Article: Oil and Gas
Author: Olusola David, Ayibiowu
Edition : 013
Year : September, 2017
Published Online : By Creative Arts Solution Foundation
Oil and natural gas are formed when decaying plants and micro-organisms are trapped in layers of sediment and – over the course of millions of years – become buried deep within the earth, where underground heat and pressure turn them into useful hydrocarbons, such as oil and natural gas.
The layers of rock in which hydrocarbons are formed are called source rocks. High pressures underground tend to squeeze hydrocarbons out of source rocks into what are called reservoir rocks. These are rocks, such as sandstone, which feature pores large enough to permit fluids like oil, natural gas, and water to pass through them. Since oil and natural gas are less dense than water, they will float upward toward the surface. If nothing stops this migration, the oil and natural gas may reach daylight through what is called a surface seep.
More often, however, hydrocarbons’ path upward is blocked by a layer of impermeable rock, such as shale, or by some other geologic formation. These trap the oil and natural gas, either in an underground pocket or in a layer of reservoir rock, so that it may be recovered only by drilling a well.
The Nigeria positioned for international oil, gas dominance despite challenges
Just to mention afew, Advanced Drilling TechniquesOil and natural gas wells have traditionally been drilled vertically, at depths ranging from a few thousand feet to as deep as five miles. Today, advances in drilling technology allow oil and natural gas companies to reach more reserves while reducing environmental impact by:
reducing the surface “footprint” of drilling operations, drilling smaller holes and generating less waste creating less noise, avoiding sensitive ecosystems, and completing operations more quickly.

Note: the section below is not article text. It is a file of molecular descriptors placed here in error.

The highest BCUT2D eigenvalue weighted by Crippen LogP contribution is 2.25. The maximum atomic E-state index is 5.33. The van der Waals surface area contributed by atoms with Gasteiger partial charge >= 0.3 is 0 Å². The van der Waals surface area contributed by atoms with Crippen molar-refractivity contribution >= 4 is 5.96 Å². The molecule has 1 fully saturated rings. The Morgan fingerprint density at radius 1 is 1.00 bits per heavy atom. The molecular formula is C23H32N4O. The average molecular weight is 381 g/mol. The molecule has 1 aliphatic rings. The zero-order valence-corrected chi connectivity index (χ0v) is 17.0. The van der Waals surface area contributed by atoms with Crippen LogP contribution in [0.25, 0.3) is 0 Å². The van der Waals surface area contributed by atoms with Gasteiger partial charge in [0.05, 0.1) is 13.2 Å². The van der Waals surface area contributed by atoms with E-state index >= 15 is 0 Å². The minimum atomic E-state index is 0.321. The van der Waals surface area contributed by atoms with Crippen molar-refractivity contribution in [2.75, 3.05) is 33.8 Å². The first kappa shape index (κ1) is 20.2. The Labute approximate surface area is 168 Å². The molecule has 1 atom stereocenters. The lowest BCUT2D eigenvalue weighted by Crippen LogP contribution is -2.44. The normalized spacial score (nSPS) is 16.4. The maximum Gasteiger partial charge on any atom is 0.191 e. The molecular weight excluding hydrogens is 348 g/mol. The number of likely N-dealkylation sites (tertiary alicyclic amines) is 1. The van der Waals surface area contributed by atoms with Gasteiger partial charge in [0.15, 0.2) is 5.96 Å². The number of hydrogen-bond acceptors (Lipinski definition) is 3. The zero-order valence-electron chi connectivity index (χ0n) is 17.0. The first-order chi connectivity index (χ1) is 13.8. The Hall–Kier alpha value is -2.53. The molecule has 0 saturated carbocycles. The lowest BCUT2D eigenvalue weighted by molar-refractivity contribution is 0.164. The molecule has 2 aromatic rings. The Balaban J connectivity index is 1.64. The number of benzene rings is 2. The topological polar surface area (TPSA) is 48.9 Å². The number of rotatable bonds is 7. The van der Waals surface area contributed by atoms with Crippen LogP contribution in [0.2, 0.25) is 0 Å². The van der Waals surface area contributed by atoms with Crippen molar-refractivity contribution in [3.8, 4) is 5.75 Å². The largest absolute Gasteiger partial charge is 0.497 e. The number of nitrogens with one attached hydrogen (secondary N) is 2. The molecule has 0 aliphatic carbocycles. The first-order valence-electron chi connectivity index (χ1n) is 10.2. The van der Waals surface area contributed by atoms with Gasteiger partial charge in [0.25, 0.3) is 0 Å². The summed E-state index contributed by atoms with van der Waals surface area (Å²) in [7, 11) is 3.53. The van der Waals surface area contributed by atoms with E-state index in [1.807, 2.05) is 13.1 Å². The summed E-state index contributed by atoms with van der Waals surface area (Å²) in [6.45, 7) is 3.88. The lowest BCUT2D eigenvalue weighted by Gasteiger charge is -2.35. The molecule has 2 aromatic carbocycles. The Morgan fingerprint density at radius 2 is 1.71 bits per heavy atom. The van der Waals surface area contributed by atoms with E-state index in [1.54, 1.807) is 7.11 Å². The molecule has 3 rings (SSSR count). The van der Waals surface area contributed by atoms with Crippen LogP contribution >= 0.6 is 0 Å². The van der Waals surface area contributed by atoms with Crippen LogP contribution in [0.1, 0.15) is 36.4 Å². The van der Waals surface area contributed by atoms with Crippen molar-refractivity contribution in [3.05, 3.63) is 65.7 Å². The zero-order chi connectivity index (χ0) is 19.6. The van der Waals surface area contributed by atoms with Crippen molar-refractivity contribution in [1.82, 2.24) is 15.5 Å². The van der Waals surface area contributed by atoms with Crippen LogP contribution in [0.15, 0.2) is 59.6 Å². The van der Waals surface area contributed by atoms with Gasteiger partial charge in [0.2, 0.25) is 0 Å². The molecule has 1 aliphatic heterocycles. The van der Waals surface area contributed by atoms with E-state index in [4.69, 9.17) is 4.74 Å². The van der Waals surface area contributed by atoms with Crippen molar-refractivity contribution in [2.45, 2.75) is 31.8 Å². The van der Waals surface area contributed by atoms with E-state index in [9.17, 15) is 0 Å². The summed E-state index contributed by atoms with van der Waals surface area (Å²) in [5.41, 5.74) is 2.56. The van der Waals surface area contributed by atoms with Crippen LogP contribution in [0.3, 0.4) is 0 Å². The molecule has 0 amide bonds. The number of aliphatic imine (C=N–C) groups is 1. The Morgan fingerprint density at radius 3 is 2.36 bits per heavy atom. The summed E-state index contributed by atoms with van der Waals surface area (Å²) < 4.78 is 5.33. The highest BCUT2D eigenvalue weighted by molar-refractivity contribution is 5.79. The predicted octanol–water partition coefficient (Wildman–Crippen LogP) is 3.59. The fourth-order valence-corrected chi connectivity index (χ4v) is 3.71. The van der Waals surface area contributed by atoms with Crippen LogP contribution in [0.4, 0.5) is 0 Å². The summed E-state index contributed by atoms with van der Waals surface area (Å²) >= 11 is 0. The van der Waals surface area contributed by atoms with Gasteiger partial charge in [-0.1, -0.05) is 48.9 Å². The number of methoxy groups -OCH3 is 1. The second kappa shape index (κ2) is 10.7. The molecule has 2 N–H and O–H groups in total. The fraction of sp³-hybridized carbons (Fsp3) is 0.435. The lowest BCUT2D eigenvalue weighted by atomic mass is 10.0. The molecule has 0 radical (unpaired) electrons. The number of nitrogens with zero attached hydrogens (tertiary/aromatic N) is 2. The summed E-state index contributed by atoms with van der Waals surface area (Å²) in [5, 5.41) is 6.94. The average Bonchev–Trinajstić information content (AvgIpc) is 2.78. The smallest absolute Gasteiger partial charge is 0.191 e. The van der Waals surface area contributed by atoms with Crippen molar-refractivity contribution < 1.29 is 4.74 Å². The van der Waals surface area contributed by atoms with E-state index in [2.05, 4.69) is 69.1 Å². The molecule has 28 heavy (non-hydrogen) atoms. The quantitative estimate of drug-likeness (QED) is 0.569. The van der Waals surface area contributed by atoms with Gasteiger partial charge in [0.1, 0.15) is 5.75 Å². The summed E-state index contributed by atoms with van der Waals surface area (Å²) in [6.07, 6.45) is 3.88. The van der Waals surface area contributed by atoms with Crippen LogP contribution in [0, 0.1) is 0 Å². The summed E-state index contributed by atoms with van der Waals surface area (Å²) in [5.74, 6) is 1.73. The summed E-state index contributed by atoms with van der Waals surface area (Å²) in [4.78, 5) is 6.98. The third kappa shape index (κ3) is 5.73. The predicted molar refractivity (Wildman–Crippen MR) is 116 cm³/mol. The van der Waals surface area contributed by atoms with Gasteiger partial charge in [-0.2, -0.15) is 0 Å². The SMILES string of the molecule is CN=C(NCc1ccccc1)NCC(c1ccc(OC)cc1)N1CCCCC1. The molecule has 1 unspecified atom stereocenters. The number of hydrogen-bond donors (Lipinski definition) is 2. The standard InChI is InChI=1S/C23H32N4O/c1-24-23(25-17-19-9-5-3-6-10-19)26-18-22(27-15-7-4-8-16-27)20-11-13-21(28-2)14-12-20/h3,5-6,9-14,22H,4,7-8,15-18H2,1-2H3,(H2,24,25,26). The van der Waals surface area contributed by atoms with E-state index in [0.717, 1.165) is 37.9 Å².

Here are some technologies used:
Horizontal Drilling - Horizontal drilling starts with a vertical well that turns horizontal within the reservoir rock in order to expose more open hole to the oil. These horizontal “legs” can be over a mile long; the longer the exposure length, the more oil and natural gas is drained and the faster it can flow. More oil and natural gas can be produced with fewer wells and less surface disturbance. However, the technology only can be employed in certain locations.
Multilateral Drilling - Sometimes oil and natural gas reserves are located in separate layers underground. Multilateral drilling allows producers to branch out from the main well to tap reserves at different depths. This dramatically increases production from a single well and reduces the number of wells drilled on the surface
Extended Reach Drilling - Extended Reach Drilling - Extended reach drills allow producers to reach deposits that are great distances away from the drilling rig. This can help producers tap oil and natural gas deposits under surface areas where a vertical well cannot be drilled, such as under developed or environmentally sensitive areas. Wells can now reach out over 5 miles from the surface location. Offshore, the use of extended reach drilling allows producers to reach accumulations far from offshore platforms, minimizing the number of platforms needed to produce all the oil and gas. Onshore, dozens of wells can be drilled from a single location, reducing surface impacts.
Complex Path Drilling - Complex well paths can have multiple twists and turns to try to hit multiple accumulations from a single well location. Using this technology can be more cost effective and produce less waste and surface impacts than drilling multiple wells.